Japan is planning a new elderly driver’s licencing system
After a surge in fatal accidents involving elderly drivers, the Japanese government is planning a new driver licence system for the elderly. Part of its approach is to limit seniors to driving only cars that have certain active safety systems like AEB.
The proposal will be put to the Cabinet later this month, with the National Police Agency, land ministry and other ministries to hold further fine-tuning discussions. A draft will be released by the end of the current fiscal year.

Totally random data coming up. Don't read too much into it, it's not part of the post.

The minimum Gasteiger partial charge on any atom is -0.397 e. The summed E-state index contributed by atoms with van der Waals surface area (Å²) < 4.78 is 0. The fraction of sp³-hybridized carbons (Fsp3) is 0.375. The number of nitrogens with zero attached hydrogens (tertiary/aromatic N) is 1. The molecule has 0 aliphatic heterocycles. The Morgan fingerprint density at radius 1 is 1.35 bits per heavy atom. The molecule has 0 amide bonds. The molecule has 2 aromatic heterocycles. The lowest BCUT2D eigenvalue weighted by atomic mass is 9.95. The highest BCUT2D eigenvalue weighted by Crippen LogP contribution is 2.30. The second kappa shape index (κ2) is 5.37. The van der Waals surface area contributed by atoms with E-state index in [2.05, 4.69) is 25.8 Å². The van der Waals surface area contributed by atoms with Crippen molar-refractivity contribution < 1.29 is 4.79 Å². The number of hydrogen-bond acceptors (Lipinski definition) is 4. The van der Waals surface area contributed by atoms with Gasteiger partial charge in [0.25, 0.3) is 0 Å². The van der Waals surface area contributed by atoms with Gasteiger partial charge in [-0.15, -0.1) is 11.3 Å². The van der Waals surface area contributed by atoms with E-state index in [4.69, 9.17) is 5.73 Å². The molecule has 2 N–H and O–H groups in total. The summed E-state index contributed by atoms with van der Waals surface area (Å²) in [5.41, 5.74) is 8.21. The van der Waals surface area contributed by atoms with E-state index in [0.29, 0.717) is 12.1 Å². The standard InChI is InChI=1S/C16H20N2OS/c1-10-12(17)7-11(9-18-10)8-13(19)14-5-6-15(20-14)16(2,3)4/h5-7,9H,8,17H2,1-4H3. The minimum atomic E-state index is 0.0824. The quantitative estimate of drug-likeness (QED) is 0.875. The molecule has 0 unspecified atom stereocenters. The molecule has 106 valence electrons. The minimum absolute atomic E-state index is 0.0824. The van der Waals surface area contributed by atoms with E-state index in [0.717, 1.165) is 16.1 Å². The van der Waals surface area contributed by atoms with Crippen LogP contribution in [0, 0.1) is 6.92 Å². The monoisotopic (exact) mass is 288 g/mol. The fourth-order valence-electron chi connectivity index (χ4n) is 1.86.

As it stands, the new licence system will target drivers aged 75 years and older, who are required to take a cognitive assessment test when they renew their licences. It will limit drivers to certain types of vehicles at specific times in certain areas.
The government will look at ways to popularise cars with active safety equipment as well as providing senior citizens with sufficient transport options.
According to Japan’s National Police Agency, there were 460 fatal traffic accidents in Japan last year caused by drivers aged 75 or over. At least two accidents, one in April and another earlier in June, were believed to be caused by elderly drivers mistaking the throttle pedal for the brake.